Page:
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We know that the morphisms between objects of derived category are roofs. But how to understand them,and how to compute them. For example, we consider the derived category $D(X)$ of a projective variety $X$, then $\Hom(O_X, E^.)=?$ for a complex $E^.$ and why $\Hom(A, B[1])=\Ext^1(A, B)$ for sheaves $A$ and $B$. Can we understand them only using the roofs.

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closed as off-topic by abx, Joonas Ilmavirta, Alex Degtyarev, Hugh Thomas, Ryan Budney May 4 '15 at 4:52

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This is a basic question on derived categories, not at a research level. For the first part, if $E$ is $K$-injective, your morph ism set s just the set of homotopy classes of maps. Otherwise, replace $E$ with a $K$-injective resolution $E'$. The second part is essentially a definition. – Fernando Muro Jul 22 '12 at 9:29

First, the derived category (say of an abelian category) should be defined as the localisation of the category of complexes at the class of quasi-isomorphisms. In particular, 'the' derived category is really defined up to equivalence. Ignoring set-theoretic subtleties, you can use roofs/a calculus of fractions to show that this localisation exists, but it gives only one among many models for the derived category (and a not very useful model at that).

For the relation $Hom(A,B[1]) \simeq Ext^{1}(A,B)$, you simply need to replace $B$ with an injective resolution $B \rightarrow I^{\bullet}_{B}$. Then, in terms of roofs, you can represent an element of $Hom(A,B[1])$ in terms of a map of complexes $A \rightarrow I^{\bullet}_{B}[1]$, up to homotopy, which you might recognize as nothing but an element of $Ext^{1}$ in some more classical construction (like Cartan-Eilenberg or Grothendieck's Tohoku paper).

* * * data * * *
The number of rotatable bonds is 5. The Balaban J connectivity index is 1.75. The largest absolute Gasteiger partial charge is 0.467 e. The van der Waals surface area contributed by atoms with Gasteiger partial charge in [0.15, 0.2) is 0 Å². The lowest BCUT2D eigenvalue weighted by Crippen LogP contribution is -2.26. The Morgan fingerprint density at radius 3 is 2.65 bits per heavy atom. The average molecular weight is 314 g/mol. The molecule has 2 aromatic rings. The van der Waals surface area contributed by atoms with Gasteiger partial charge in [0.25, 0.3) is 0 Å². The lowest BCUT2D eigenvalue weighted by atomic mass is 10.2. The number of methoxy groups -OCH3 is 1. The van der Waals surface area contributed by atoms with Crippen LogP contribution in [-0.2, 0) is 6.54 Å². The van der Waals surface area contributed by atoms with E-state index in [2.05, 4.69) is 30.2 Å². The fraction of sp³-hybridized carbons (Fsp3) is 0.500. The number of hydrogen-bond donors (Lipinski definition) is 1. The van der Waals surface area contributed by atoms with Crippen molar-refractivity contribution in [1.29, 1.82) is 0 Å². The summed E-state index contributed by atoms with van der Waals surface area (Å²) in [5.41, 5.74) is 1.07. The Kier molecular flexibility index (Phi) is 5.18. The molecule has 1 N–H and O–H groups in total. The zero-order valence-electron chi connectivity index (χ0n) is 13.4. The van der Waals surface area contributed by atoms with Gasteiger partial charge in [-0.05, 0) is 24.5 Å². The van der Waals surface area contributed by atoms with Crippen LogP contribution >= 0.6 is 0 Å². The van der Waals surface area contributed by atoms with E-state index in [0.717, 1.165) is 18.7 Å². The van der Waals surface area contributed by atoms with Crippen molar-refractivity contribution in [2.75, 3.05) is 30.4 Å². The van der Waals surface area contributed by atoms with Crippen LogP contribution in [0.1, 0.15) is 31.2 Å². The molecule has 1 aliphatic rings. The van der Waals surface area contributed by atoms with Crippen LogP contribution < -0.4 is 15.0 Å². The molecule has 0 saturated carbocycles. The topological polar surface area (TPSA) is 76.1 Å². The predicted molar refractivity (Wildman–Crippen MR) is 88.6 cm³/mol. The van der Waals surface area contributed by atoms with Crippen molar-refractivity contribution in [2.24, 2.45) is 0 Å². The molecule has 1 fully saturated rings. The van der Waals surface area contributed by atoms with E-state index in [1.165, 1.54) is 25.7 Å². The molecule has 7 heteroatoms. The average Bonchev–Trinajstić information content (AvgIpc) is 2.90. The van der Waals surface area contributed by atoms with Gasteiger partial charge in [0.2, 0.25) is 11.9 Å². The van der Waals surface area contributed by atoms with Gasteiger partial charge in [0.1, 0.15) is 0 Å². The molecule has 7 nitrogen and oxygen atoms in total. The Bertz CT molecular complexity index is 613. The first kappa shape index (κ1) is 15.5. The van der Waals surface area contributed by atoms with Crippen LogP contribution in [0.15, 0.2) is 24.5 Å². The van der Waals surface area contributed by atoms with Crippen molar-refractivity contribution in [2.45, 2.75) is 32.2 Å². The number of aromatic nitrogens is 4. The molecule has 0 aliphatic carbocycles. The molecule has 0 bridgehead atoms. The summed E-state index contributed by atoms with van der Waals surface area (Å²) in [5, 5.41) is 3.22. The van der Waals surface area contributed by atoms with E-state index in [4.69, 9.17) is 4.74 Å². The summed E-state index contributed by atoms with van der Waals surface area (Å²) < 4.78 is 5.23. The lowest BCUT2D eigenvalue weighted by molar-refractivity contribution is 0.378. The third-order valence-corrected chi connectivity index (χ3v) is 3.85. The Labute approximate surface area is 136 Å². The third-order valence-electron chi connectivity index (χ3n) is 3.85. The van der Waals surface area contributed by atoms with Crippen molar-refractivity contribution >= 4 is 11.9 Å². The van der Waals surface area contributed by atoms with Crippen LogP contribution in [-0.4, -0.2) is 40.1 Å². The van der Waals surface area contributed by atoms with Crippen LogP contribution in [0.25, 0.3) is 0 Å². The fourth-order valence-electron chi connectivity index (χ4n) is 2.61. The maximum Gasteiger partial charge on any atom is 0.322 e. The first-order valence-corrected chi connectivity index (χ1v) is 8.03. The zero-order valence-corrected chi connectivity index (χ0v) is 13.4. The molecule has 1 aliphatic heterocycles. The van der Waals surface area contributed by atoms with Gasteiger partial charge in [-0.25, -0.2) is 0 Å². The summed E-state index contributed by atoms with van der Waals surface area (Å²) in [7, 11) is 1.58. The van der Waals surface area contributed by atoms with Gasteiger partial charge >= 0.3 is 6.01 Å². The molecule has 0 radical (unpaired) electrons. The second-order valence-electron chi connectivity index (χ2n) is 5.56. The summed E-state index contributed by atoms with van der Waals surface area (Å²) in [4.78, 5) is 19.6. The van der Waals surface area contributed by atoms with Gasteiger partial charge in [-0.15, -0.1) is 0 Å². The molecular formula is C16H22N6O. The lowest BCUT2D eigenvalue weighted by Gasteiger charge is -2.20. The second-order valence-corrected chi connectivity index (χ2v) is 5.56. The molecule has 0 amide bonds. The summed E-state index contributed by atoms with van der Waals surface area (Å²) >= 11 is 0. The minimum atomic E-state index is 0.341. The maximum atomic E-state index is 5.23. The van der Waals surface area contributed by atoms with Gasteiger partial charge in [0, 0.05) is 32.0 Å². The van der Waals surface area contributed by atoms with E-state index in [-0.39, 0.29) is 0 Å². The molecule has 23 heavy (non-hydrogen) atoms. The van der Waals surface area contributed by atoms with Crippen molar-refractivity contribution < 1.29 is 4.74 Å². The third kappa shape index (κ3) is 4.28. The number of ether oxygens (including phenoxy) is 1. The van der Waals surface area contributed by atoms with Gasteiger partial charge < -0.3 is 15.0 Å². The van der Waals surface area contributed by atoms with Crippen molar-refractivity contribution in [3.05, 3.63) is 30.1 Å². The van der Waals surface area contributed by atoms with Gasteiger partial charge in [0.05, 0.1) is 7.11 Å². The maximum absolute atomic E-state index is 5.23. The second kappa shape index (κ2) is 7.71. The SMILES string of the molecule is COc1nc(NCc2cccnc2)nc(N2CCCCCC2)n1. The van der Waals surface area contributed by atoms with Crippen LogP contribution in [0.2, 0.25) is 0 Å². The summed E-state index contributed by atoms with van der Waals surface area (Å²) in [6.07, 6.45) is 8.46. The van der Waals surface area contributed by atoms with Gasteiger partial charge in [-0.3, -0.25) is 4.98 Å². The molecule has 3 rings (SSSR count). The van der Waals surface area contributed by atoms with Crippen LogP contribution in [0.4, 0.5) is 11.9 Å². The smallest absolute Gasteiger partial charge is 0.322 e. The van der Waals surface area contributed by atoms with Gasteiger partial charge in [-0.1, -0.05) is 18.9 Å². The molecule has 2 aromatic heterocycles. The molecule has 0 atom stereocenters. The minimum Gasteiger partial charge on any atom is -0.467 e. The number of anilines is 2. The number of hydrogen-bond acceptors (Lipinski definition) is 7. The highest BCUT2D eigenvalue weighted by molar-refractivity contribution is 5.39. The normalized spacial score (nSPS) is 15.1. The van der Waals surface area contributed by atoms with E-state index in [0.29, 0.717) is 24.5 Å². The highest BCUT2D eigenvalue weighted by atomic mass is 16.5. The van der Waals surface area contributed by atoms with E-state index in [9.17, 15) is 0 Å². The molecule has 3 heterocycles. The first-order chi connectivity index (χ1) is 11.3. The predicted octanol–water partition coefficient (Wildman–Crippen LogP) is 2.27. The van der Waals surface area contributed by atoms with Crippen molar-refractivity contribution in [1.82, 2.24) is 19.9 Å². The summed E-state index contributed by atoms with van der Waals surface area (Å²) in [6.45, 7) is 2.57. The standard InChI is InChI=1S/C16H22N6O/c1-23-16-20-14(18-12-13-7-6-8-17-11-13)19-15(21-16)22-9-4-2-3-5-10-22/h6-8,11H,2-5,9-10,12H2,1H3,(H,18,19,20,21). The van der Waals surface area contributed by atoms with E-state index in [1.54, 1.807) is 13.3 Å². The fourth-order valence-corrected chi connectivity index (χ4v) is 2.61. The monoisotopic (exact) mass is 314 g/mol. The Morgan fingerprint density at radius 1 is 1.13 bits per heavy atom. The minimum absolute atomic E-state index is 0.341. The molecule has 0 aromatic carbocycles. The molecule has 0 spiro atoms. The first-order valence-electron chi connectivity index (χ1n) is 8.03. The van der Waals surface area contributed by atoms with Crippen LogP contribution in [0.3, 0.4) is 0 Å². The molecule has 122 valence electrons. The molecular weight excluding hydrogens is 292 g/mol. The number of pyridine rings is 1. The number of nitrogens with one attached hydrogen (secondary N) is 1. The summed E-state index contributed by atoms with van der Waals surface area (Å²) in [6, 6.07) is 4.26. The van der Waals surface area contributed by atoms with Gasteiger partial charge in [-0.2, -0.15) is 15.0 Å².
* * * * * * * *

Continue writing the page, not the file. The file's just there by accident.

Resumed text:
All of this and more is explained in great detail in Chapter 3 of Gelfand and Manin's Methods of Homological Algebra.

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How to compute $Hom(O_X, E^.)$, where $E^.: E_0\rightarrow E_1$ is a two term complex of sheaves? Thank you. – Messi Jul 22 '12 at 5:26
    
@messi: although in your context it might be overkill (because you can probably use exact triangles and filtrations), spectral sequences are sometimes useful. If you understand the cohomology of $E^\bullet$ then there is an $E_2$ spectral sequence $H^p(X,H^q(E)) \Rightarrow H^{p+q}(X,E^\bullet)$ (and $H^0(X,E^\bullet) = Hom(O_X,E^\bullet)$). On the other hand, there is also an $E_1$ spectral sequence $H^q(X,E^p) \Rightarrow H^{p+q}(X,E^\bullet)$. – Yosemite Sam Jul 22 '12 at 8:45

Just an addition to the above answer, since $I^.$ is a complex of injectives, in computing $Hom_{D(A)}(A, I[i])$ one can use a lemma (if $A^.$ and $I^.$ are in $K^+(A)$ such that all $I^i$ are injective then $Hom_{D(A)}(A^., I^.)=Hom_{K(A)}(A^., I^.)$) and compute the $Hom$ in homotopy category itself without having to worry about roofs.

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